These researchers also point to an interesting statistic that underscores how introducing new sweeteners significantly increased obesity between 1999 and 2004 (Yang 201027).

Magnetic resonance imaging studies show that sucralose does not fully activate the brain’s reward center, unlike glucose (Smeets 200528).

Nonetheless, the brain then strives all the more to activate the reward center fully. In short, diet soda awakens cravings for sweets.

Accordingly, researchers have found that consuming diet soda instead of caloric soft drinks does not result in the desired calorie reduction due to increased appetite (Bellisle et al. 200729).

Researchers at Yale University found that non-nutritive drinks with sweeteners elicit a stronger brain response and greater craving for sweets than sugar-sweetened beverages (Veldhuizen et al. 201730).

In short, Diet Coke affects metabolism more strongly and is more addictive than regular Coke.

A monkey holds a can of diet coke on the beach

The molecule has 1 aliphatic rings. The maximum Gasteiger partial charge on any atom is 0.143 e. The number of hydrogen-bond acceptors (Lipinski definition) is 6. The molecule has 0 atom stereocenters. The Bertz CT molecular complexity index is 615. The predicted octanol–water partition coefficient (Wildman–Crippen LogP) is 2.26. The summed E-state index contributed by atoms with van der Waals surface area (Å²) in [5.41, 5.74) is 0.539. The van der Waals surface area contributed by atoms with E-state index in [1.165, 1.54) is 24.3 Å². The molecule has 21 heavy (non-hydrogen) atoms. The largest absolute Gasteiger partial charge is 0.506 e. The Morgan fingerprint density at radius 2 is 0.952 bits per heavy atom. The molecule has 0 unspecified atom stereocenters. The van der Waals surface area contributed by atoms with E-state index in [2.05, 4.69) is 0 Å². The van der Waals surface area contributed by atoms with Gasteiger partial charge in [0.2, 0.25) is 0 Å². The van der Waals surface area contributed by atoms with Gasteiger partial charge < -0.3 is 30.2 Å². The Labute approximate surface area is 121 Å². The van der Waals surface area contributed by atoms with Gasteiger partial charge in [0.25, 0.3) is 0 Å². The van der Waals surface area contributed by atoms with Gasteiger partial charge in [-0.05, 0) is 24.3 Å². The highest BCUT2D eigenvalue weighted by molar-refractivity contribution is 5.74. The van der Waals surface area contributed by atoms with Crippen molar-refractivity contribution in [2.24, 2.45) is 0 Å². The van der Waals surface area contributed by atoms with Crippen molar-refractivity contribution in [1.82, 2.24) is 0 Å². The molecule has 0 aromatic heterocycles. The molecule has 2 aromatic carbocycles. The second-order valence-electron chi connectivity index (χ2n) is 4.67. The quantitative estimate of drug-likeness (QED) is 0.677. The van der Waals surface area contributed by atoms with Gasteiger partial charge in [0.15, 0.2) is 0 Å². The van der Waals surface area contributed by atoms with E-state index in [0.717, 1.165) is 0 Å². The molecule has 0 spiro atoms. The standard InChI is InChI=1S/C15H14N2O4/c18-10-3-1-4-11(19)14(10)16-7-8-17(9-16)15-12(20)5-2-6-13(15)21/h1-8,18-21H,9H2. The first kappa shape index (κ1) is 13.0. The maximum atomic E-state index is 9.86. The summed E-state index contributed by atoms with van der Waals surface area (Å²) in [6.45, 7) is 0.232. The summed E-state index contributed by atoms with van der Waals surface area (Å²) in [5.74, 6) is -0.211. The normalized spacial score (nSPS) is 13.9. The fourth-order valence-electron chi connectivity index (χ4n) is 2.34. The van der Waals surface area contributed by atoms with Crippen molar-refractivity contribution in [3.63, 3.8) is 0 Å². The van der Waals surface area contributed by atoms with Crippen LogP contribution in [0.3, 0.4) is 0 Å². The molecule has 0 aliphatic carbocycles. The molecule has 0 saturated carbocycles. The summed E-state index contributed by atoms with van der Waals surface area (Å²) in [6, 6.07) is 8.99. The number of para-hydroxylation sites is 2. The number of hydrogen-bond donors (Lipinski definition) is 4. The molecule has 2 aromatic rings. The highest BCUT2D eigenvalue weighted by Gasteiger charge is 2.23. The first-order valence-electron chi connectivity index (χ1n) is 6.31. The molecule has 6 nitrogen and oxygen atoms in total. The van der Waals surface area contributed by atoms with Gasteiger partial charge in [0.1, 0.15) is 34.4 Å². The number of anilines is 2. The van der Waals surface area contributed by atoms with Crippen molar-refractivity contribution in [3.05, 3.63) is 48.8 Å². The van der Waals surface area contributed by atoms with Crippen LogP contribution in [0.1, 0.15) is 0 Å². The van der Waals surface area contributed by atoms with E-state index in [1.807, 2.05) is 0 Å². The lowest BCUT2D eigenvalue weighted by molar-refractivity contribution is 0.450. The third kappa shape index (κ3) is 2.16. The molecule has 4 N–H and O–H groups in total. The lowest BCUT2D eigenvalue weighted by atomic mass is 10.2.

Will Diet Coke Kick Me Out of Ketosis?

One Diet Coke won’t throw you out of ketosis if you’ve been on keto for a while. Similarly, a single Coke Zero will unlikely throw you out of ketosis.

Yet we know that aspartame affects the insulin response (Anton et al. 201031).

In large quantities, these diet sodas can throw you out of ketosis.

In practice, this means that given the choice between a Diet Coke or a regular Coke, you choose the diet soda. However, water is always the better alternative.

Is Diet Coke or Coke Zero better for Keto?

Since Diet Coke and Coke Zero can elevate insulin, both beverages are not keto-friendly. Coke Zero includes an additional artificial sweetener and might even bring more harm to your body than Diet Coke.